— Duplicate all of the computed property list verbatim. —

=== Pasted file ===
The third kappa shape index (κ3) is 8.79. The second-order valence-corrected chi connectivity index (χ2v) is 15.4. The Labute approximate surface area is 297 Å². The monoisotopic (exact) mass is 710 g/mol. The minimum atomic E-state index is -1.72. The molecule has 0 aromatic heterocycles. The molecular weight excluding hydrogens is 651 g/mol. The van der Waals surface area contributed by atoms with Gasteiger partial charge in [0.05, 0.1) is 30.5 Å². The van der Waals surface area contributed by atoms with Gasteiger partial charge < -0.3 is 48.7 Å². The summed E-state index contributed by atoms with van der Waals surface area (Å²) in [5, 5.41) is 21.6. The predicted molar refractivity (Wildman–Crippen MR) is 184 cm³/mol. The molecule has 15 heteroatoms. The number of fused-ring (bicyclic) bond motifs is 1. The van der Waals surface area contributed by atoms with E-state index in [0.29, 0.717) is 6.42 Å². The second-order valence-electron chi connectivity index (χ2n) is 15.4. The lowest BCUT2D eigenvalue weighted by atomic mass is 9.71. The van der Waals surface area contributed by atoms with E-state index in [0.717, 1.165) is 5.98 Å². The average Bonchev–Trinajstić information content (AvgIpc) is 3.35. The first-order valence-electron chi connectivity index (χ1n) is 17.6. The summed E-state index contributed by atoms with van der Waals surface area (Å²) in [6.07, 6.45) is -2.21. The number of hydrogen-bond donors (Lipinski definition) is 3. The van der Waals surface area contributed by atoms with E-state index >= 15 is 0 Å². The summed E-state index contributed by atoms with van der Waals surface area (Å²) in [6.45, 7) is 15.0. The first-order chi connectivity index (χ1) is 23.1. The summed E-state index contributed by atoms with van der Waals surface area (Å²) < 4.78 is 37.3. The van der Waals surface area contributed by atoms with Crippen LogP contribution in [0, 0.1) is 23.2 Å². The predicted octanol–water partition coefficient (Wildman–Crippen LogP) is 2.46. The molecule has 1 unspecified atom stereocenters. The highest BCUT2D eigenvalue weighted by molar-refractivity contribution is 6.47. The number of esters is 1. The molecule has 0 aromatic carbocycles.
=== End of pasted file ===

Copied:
The third kappa shape index (κ3) is 8.79. The second-order valence-corrected chi connectivity index (χ2v) is 15.4. The Labute approximate surface area is 297 Å². The monoisotopic (exact) mass is 710 g/mol. The minimum atomic E-state index is -1.72. The molecule has 0 aromatic heterocycles. The molecular weight excluding hydrogens is 651 g/mol. The van der Waals surface area contributed by atoms with Gasteiger partial charge in [0.05, 0.1) is 30.5 Å². The van der Waals surface area contributed by atoms with Gasteiger partial charge < -0.3 is 48.7 Å². The summed E-state index contributed by atoms with van der Waals surface area (Å²) in [5, 5.41) is 21.6. The predicted molar refractivity (Wildman–Crippen MR) is 184 cm³/mol. The molecule has 15 heteroatoms. The number of fused-ring (bicyclic) bond motifs is 1. The van der Waals surface area contributed by atoms with E-state index in [0.29, 0.717) is 6.42 Å². The second-order valence-electron chi connectivity index (χ2n) is 15.4. The lowest BCUT2D eigenvalue weighted by atomic mass is 9.71. The van der Waals surface area contributed by atoms with E-state index in [0.717, 1.165) is 5.98 Å². The average Bonchev–Trinajstić information content (AvgIpc) is 3.35. The first-order valence-electron chi connectivity index (χ1n) is 17.6. The summed E-state index contributed by atoms with van der Waals surface area (Å²) in [6.07, 6.45) is -2.21. The number of hydrogen-bond donors (Lipinski definition) is 3. The van der Waals surface area contributed by atoms with E-state index >= 15 is 0 Å². The summed E-state index contributed by atoms with van der Waals surface area (Å²) in [6.45, 7) is 15.0. The first-order chi connectivity index (χ1) is 23.1. The summed E-state index contributed by atoms with van der Waals surface area (Å²) < 4.78 is 37.3. The van der Waals surface area contributed by atoms with Crippen LogP contribution in [0, 0.1) is 23.2 Å². The predicted octanol–water partition coefficient (Wildman–Crippen LogP) is 2.46. The molecule has 1 unspecified atom stereocenters. The highest BCUT2D eigenvalue weighted by molar-refractivity contribution is 6.47. The number of esters is 1. The molecule has 0 aromatic carbocycles.